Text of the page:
I have heard so much about this book and how it is the ultimate biography about Zorro. I give it three out of five stars. There is much good about the book, but it suffers from an excessive amount of verbosity. Take this passage from page 246 as an example:
This woman had very little to give, and she was weary of having beggars stop in, but she did not want to leave them without shelter. Because Saint Joseph and the Virgin Mary could not find a place in the inn, the child Jesus was born in a manger, she said. She believed that refusing a pilgrim was repaid with many centuries of suffering in purgatory.The first sentence would have sufficed. It was not necessary to go on and on about why. The entire book is like this. The above passage particularly annoyed me as it was near the end of a humongous paragraph—more on this below.
The background information from the beginning of the book about Don Alejandro and Toypurnia is interesting, but it lasts for far too long. Diego's childhood is far too long. Diego's time in Spain is far too long. It was during Diego's time in Spain that the book lost my interest, and so I put it away for many months.
The first half of this book reminds me of the first half of the fifth Harry Potter book, Harry Potter and the Order of the Phoenix. The first half of Order of the Phoenix drags along at a snail's pace, and it is not until Harry and his friends finally arrive at Hogwarts that anything interesting happens. About half of the first half of the book could have been removed, and this is how I feel about the Allende book.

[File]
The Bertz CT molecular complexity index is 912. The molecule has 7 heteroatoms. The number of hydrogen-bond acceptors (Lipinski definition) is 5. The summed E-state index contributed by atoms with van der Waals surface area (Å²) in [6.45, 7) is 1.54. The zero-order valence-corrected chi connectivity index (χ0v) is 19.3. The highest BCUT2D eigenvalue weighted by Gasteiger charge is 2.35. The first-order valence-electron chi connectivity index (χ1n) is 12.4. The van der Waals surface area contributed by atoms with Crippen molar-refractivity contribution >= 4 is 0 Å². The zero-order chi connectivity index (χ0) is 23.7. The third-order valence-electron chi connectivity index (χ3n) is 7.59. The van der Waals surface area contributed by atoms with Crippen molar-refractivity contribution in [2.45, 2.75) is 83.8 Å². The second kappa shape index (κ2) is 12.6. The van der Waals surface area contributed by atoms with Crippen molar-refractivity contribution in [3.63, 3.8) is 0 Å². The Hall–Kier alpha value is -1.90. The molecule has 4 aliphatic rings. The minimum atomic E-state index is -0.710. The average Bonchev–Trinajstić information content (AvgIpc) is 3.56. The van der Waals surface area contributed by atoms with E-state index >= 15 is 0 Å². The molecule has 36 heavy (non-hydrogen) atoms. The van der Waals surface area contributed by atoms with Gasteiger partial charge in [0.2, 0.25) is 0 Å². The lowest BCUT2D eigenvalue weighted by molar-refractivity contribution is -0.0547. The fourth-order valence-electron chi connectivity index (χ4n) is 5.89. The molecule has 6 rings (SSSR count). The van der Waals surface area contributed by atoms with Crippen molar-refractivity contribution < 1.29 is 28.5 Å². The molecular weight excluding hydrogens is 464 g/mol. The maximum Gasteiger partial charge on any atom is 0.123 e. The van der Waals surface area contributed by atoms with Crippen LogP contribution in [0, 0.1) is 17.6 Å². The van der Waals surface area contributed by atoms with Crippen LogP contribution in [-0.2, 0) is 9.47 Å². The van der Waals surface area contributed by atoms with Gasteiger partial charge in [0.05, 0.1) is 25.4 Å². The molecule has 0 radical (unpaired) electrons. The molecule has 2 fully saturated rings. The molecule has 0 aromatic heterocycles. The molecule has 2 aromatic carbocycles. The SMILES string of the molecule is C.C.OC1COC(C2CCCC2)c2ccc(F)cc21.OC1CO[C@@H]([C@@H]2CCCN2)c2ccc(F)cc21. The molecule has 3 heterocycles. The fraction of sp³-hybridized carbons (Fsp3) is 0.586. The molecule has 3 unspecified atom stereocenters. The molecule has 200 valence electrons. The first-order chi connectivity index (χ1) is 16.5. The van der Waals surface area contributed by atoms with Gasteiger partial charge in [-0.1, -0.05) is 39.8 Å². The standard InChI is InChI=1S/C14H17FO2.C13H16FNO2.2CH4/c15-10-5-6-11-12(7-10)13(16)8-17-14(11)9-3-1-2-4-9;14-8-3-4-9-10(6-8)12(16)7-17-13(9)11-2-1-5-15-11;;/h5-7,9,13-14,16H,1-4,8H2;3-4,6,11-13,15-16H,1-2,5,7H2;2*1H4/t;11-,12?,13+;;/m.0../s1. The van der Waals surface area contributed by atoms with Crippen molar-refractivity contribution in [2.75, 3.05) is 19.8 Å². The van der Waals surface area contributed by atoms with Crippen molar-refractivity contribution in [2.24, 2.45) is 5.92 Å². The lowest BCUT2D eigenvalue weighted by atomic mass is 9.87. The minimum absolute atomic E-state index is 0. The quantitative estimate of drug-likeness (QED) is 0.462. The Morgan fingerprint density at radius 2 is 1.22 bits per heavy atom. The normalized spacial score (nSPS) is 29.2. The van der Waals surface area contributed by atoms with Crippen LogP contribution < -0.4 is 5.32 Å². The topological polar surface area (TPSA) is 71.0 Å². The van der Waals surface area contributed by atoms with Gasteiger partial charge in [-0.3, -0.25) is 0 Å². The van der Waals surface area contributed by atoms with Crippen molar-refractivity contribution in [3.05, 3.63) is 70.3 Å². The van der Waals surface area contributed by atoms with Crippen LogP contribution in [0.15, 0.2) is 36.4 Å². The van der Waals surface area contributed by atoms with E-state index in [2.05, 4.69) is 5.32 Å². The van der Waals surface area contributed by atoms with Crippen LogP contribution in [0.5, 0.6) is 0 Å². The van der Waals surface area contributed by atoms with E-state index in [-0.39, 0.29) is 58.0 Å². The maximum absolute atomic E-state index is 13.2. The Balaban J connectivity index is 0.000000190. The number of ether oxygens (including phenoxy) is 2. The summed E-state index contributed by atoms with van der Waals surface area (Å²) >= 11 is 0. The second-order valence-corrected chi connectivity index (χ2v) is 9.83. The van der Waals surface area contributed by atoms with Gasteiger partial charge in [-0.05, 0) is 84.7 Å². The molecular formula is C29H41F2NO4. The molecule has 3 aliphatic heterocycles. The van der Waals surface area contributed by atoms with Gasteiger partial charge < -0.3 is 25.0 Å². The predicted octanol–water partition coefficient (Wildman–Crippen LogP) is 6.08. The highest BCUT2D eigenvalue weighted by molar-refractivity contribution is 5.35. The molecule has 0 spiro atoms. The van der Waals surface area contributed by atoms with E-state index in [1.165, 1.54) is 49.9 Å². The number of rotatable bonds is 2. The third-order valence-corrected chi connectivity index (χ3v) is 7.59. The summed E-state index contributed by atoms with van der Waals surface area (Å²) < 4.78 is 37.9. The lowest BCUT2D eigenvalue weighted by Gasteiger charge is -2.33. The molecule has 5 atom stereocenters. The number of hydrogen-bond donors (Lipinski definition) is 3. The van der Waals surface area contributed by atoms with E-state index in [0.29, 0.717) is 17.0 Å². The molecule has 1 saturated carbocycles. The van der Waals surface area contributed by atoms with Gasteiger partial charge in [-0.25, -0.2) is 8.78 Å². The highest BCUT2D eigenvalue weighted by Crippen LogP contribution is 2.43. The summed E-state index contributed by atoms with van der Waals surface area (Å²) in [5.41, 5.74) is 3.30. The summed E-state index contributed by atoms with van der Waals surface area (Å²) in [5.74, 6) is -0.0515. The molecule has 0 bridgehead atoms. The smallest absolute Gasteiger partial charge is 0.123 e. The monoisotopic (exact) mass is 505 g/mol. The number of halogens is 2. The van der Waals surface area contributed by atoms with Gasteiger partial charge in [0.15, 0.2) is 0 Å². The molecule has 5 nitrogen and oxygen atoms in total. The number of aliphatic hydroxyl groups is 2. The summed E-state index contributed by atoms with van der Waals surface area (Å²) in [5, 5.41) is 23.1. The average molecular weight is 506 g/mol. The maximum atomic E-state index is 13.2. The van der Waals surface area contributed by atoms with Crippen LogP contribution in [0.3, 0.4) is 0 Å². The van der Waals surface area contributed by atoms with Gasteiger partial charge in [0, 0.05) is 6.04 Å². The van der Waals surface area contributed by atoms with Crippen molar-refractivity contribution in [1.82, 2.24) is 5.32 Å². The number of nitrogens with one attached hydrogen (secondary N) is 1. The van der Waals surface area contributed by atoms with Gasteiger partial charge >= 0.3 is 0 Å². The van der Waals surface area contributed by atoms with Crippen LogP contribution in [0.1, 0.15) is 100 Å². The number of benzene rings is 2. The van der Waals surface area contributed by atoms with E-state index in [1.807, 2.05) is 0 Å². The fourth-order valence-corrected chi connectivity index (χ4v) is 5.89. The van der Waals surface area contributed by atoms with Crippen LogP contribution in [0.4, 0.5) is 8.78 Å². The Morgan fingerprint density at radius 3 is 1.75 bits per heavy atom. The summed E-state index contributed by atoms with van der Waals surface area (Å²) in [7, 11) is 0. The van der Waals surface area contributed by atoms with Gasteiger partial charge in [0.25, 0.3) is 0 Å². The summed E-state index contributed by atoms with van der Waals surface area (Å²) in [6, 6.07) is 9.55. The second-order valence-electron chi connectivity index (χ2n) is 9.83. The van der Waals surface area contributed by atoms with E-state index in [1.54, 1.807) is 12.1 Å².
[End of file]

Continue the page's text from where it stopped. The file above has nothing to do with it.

While the first half of Zorro is slow and tedious, the second half is pretty good. The last 100 or so pages is quite interesting, and personally, I would have preferred for the last part to have been longer than the first part of the book. I felt like there were things that should have been expanded upon near the end of the book that were barely mentioned. There would have been more time for those things if the beginning of the book had not been so long.
The main characteristic of this book that I did not like is the lack of paragraphs. A majority of the paragraphs run on for one and sometimes to nearly two pages. I am someone who will read small portions of a book at a time, and I like to be able to find easy stopping points. This is hard when every paragraph goes on forever. I have no idea if the lack of paragraphs is how Allende writes in Spanish, or if the lack of paragraphs was caused by the translation to English. Whichever it is, it is a serious flaw in this book.